#3: Assume a single filer, no children, taking the standard deduction, with $70K wage income, $5,000 net capital gains, and $1,000 dividend income. The individual's tax liability for 2011 (assuming for illustration, no inflation adjustments between 2012 and 2013):
No Sunset: $11,992.50 tax due for 2013
Full Sunset: $13,606.50 tax due for 2013
* Loss of Current 2% Payroll Tax Reduction up to Social Security Wage Base (anticipated to be $113,700 in 2013) not included.
A number of education-related tax incentives are scheduled to expire, or be significantly reduced, after 2012.
Coverdell Education Savings Accounts
The maximum contribution amount to a Coverdell Education Savings Account (ESA) is $2,000 but is scheduled to revert to $500 after 2012. Current law also treats elementary and secondary school expenses, in addition to post-secondary school expenses, as qualified expenses for Coverdell ESAs.
Impact: Contributions to a Coverdell ESA are not tax-deductible, but amounts deposited in the account grow tax free until distributed for qualified distributions. Total contributions for the beneficiary of a Coverdell ESA under current law cannot be more than $2,000 in any year, no matter how many accounts have been established.
Educational Assistance Exclusion
The 2010 Tax Relief Act extended the $5,250 exclusion from income and employment taxes of employer-provided education assistance through 2012. The benefit is not taxable to the employee. Employers may deduct up to $5,250 annually for qualified education expenses paid on behalf of an employee through 2012.
Impact: After the sunset, employer-paid educational assistance will be excludable from gross income only if it qualifies under the more stringent working condition fringe rules. Under the fringe benefit rules, the employee must be able to meet the business expense requirements that call for a direct relationship between the course and the employee's current job.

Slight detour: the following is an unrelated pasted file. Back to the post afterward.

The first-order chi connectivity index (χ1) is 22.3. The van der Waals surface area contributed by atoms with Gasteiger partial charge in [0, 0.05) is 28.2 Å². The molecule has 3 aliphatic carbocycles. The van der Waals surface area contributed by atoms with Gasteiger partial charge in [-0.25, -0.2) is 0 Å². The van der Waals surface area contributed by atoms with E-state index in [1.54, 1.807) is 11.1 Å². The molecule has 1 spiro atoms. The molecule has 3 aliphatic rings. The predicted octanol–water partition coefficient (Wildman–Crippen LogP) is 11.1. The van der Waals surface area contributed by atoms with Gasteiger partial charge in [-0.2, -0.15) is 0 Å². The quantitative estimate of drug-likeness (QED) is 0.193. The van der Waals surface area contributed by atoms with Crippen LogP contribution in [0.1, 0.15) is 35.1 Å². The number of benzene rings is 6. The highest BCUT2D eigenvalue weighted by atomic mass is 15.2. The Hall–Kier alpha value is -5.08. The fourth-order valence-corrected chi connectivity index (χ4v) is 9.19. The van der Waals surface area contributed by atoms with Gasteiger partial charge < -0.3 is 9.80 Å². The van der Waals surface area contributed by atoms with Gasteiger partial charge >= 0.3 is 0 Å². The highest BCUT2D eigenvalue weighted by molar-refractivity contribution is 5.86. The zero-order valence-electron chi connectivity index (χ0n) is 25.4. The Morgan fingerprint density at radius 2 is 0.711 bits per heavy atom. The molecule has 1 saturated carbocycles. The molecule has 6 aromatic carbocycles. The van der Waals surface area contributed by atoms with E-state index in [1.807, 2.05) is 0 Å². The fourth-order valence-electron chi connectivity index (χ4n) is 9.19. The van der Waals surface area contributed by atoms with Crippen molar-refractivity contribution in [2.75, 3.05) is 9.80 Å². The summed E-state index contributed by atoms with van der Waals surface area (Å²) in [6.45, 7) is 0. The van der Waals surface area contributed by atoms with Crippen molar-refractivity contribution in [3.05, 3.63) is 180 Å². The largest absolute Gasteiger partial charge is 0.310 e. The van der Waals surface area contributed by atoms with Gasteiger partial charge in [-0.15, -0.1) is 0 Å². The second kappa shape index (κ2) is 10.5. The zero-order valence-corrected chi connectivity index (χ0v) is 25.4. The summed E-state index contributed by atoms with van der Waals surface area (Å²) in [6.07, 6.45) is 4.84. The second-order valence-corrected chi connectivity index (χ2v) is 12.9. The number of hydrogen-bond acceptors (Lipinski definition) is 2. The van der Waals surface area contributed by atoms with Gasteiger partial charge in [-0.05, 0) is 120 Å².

Comment: Tax-free educational assistance benefits include payments for tuition, fees and similar expenses, books, supplies, and equipment. The payments may be for either undergraduate- or graduate-level courses. To qualify as an educational assistance program, the plan must be written and must meet certain other requirements.
The 2010 Tax Relief Act extended the exclusion from income for the National Health Service Corps Scholarship Program and the Armed Forces Scholarship Program though 2012. These scholarships carry obligatory service requirements.
Student Loan Interest Deduction
EGTRRA eliminated a 60-month rule for the $2,500 above-the-line student loan interest deduction and expanded the modified AGI range for phase-out. The 2010 Tax Relief Act extended these enhancements through 2012.
Impact: For 2012, the student loan interest deduction is reduced when modified adjusted gross income exceeds $60,000 for single individuals ($125,000 for married couples filing a joint return) and is completely eliminated when modified adjusted gross income is $75,000 or more for single individuals ($155,000 for married couples filing a joint return). If the enhancements to the deduction sunset after 2012, the deduction would begin to phase out for single individuals whose modified adjusted gross income, estimated with inflation adjustments, exceeds $50,000 ($75,000 for married couples filing a joint return) and would be completely eliminated when modified adjusted gross income is $65,000 or more for single individuals ($90,000 for married couples filing a joint return).
Comment: The student loan interest deduction is taken as an adjustment to income and is available to non-itemizers.
Higher Education Tuition Deduction
The above-the-line deduction for higher education tuition and related expenses expired after 2011. The higher education tuition deduction was created by EGTRRA and extended by subsequent laws, most recently by the 2010 Tax Relief Act, but only through the end of 2011.
Impact: In 2011, the last year in which the deduction was available under current law, the deduction reached a maximum of $4,000 for taxpayers whose modified AGI did not exceed $65,000 ($130,000 for joint filers), and $2,000 for taxpayers whose modified AGI exceeded $65,000 but did not exceed $80,000 ($160,000 for joint filers).